Mexican Food
March 1971

“Mexican Food,” Ensign, Mar. 1971, 50

Mexican Food

Mexican food! What delightful aromas come from the kitchen when it is being prepared. And who, of those who are fond of it, can think of sitting down to a table laden with enchiladas, tacos, tostadas, chili rellenos, turkey mole, refritos, guacamole salad, or other foods of this country without a feeling of adventure. It is like going back in time, for Mexican cooking has its origin in a very old culture.

It existed when Cortez and his soldiers sat down to the table of Montezuma in 1520 and were introduced for the first time to potatoes, tomatoes, eggplant, cocoa, peanuts, chili, maize, vanilla, and other foods that later found their way to Europe from the New World. It is a matter of record that Montezuma served upwards of three hundred types of food at his table.

After the conquest, however, this abundance was greatly diminished—at least on the tables of the conquered. The conquerors considered that the land belonged to the crown of Spain and all of the inhabitants were rightfully their slaves. As a reward for their services, Cortez and his soldiers, as well as other Spanish nobles, were awarded great grants of land, in some instances whole fertile valleys. At the same time they were given enough natives to work the land—as many as thirty thousand to one land owner. These unfortunate natives, stripped of their possessions, were forced to work for the equivalent of twelve cents a day or less.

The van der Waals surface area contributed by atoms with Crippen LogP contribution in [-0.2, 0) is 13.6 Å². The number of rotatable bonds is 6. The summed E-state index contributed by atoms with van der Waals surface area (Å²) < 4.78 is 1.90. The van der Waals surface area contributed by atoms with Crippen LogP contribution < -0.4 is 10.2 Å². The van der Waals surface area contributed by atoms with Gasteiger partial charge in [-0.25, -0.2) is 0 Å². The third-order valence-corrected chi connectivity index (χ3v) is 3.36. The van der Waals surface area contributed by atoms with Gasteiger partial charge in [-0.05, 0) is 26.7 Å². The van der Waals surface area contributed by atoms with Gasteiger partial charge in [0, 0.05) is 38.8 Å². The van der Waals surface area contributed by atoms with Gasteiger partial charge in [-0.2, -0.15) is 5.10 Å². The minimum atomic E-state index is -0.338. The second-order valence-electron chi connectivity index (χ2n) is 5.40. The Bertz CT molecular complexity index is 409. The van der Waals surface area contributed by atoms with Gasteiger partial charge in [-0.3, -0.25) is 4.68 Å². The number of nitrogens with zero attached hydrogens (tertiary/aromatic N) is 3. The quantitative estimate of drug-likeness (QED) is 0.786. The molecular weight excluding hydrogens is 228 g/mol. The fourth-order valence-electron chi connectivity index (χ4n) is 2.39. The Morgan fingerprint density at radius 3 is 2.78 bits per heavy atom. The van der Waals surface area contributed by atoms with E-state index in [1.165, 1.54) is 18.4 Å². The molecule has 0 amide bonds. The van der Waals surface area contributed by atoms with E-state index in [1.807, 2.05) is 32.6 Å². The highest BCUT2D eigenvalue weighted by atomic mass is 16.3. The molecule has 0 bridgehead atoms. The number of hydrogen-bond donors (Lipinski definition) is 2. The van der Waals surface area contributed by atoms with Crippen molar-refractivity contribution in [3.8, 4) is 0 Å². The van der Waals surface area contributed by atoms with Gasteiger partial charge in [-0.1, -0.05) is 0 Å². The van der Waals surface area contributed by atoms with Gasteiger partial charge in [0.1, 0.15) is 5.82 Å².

The day of plenty was gone! The natives turned to the one crop that never failed in Mexico —Indian corn. It would grow in almost any locality up to an altitude of nine thousand feet. When there was no rain, it was nourished by the underground moisture, and when there was no underground moisture, it would thrive on the daily mist, or dew. It was available and cheap. Thus necessity established it as the basic ingredient of Mexican food.